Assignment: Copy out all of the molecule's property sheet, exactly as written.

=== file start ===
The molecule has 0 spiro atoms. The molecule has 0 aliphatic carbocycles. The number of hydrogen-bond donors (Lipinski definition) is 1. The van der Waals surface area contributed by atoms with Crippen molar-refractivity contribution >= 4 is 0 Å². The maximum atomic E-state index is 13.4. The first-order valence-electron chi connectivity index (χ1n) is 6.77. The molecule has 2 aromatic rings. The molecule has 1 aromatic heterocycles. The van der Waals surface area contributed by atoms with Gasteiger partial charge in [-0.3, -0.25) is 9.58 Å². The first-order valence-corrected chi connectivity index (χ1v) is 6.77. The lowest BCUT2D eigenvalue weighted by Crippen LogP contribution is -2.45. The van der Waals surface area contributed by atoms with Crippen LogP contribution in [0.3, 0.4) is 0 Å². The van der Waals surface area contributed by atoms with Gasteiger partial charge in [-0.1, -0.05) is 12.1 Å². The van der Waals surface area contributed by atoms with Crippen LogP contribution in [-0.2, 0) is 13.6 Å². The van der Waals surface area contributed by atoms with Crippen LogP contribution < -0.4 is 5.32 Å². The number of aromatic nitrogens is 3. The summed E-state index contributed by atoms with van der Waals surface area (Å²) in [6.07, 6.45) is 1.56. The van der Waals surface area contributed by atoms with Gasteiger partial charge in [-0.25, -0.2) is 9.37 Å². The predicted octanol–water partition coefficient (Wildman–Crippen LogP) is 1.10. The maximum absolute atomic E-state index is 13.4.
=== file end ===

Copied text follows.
The molecule has 0 spiro atoms. The molecule has 0 aliphatic carbocycles. The number of hydrogen-bond donors (Lipinski definition) is 1. The van der Waals surface area contributed by atoms with Crippen molar-refractivity contribution >= 4 is 0 Å². The maximum atomic E-state index is 13.4. The first-order valence-electron chi connectivity index (χ1n) is 6.77. The molecule has 2 aromatic rings. The molecule has 1 aromatic heterocycles. The van der Waals surface area contributed by atoms with Gasteiger partial charge in [-0.3, -0.25) is 9.58 Å². The first-order valence-corrected chi connectivity index (χ1v) is 6.77. The lowest BCUT2D eigenvalue weighted by Crippen LogP contribution is -2.45. The van der Waals surface area contributed by atoms with Crippen LogP contribution in [0.3, 0.4) is 0 Å². The van der Waals surface area contributed by atoms with Gasteiger partial charge in [-0.1, -0.05) is 12.1 Å². The van der Waals surface area contributed by atoms with Crippen LogP contribution in [-0.2, 0) is 13.6 Å². The van der Waals surface area contributed by atoms with Crippen LogP contribution < -0.4 is 5.32 Å². The number of aromatic nitrogens is 3. The summed E-state index contributed by atoms with van der Waals surface area (Å²) in [6.07, 6.45) is 1.56. The van der Waals surface area contributed by atoms with Gasteiger partial charge in [-0.25, -0.2) is 9.37 Å². The predicted octanol–water partition coefficient (Wildman–Crippen LogP) is 1.10. The maximum absolute atomic E-state index is 13.4.